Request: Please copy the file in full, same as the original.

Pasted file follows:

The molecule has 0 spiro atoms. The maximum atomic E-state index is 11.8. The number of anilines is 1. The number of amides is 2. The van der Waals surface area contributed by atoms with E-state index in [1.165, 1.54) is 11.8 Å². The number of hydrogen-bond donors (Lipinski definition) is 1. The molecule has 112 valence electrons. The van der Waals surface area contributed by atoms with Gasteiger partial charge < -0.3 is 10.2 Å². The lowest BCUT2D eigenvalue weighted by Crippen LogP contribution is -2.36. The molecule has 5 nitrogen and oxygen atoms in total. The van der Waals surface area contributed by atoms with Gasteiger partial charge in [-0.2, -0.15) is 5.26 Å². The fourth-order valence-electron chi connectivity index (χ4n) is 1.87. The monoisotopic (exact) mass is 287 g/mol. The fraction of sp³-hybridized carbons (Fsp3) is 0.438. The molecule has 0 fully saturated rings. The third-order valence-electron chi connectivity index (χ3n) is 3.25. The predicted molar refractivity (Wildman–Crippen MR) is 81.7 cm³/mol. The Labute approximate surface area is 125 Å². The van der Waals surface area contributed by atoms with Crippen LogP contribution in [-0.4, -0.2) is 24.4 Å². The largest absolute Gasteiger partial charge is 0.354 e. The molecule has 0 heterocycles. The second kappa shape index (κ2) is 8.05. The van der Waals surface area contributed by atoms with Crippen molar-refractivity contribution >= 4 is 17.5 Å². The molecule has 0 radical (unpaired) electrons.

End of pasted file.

The molecule has 0 spiro atoms. The maximum atomic E-state index is 11.8. The number of anilines is 1. The number of amides is 2. The van der Waals surface area contributed by atoms with E-state index in [1.165, 1.54) is 11.8 Å². The number of hydrogen-bond donors (Lipinski definition) is 1. The molecule has 112 valence electrons. The van der Waals surface area contributed by atoms with Gasteiger partial charge < -0.3 is 10.2 Å². The lowest BCUT2D eigenvalue weighted by Crippen LogP contribution is -2.36. The molecule has 5 nitrogen and oxygen atoms in total. The van der Waals surface area contributed by atoms with Gasteiger partial charge in [-0.2, -0.15) is 5.26 Å². The fourth-order valence-electron chi connectivity index (χ4n) is 1.87. The monoisotopic (exact) mass is 287 g/mol. The fraction of sp³-hybridized carbons (Fsp3) is 0.438. The molecule has 0 fully saturated rings. The third-order valence-electron chi connectivity index (χ3n) is 3.25. The predicted molar refractivity (Wildman–Crippen MR) is 81.7 cm³/mol. The Labute approximate surface area is 125 Å². The van der Waals surface area contributed by atoms with Crippen LogP contribution in [-0.4, -0.2) is 24.4 Å². The largest absolute Gasteiger partial charge is 0.354 e. The molecule has 0 heterocycles. The second kappa shape index (κ2) is 8.05. The van der Waals surface area contributed by atoms with Crippen molar-refractivity contribution >= 4 is 17.5 Å². The molecule has 0 radical (unpaired) electrons.